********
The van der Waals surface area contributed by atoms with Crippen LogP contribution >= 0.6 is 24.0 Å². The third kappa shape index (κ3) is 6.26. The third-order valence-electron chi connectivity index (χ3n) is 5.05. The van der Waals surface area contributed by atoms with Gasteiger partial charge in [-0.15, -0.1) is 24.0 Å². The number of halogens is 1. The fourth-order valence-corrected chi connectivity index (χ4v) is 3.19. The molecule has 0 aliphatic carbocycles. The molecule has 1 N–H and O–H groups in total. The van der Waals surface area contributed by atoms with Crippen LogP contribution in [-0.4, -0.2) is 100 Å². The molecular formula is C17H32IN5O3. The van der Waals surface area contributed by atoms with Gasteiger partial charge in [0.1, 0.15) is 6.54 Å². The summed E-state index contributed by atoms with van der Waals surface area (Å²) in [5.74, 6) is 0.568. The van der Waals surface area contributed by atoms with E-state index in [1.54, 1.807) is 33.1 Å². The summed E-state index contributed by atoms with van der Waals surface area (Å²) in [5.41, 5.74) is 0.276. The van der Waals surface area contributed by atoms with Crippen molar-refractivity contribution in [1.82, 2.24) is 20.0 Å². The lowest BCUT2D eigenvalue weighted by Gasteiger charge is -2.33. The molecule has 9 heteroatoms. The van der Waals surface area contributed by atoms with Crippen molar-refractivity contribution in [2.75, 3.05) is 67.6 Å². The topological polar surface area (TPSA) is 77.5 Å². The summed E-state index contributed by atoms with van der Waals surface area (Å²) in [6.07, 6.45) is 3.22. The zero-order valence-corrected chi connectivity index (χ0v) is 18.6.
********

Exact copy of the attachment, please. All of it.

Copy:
The van der Waals surface area contributed by atoms with Crippen LogP contribution >= 0.6 is 24.0 Å². The third kappa shape index (κ3) is 6.26. The third-order valence-electron chi connectivity index (χ3n) is 5.05. The van der Waals surface area contributed by atoms with Gasteiger partial charge in [-0.15, -0.1) is 24.0 Å². The number of halogens is 1. The fourth-order valence-corrected chi connectivity index (χ4v) is 3.19. The molecule has 0 aliphatic carbocycles. The molecule has 1 N–H and O–H groups in total. The van der Waals surface area contributed by atoms with Crippen LogP contribution in [-0.4, -0.2) is 100 Å². The molecular formula is C17H32IN5O3. The van der Waals surface area contributed by atoms with Gasteiger partial charge in [0.1, 0.15) is 6.54 Å². The summed E-state index contributed by atoms with van der Waals surface area (Å²) in [5.74, 6) is 0.568. The van der Waals surface area contributed by atoms with E-state index in [1.54, 1.807) is 33.1 Å². The summed E-state index contributed by atoms with van der Waals surface area (Å²) in [5.41, 5.74) is 0.276. The van der Waals surface area contributed by atoms with Crippen molar-refractivity contribution in [1.82, 2.24) is 20.0 Å². The lowest BCUT2D eigenvalue weighted by Gasteiger charge is -2.33. The molecule has 9 heteroatoms. The van der Waals surface area contributed by atoms with Crippen molar-refractivity contribution in [2.75, 3.05) is 67.6 Å². The topological polar surface area (TPSA) is 77.5 Å². The summed E-state index contributed by atoms with van der Waals surface area (Å²) in [6.07, 6.45) is 3.22. The zero-order valence-corrected chi connectivity index (χ0v) is 18.6.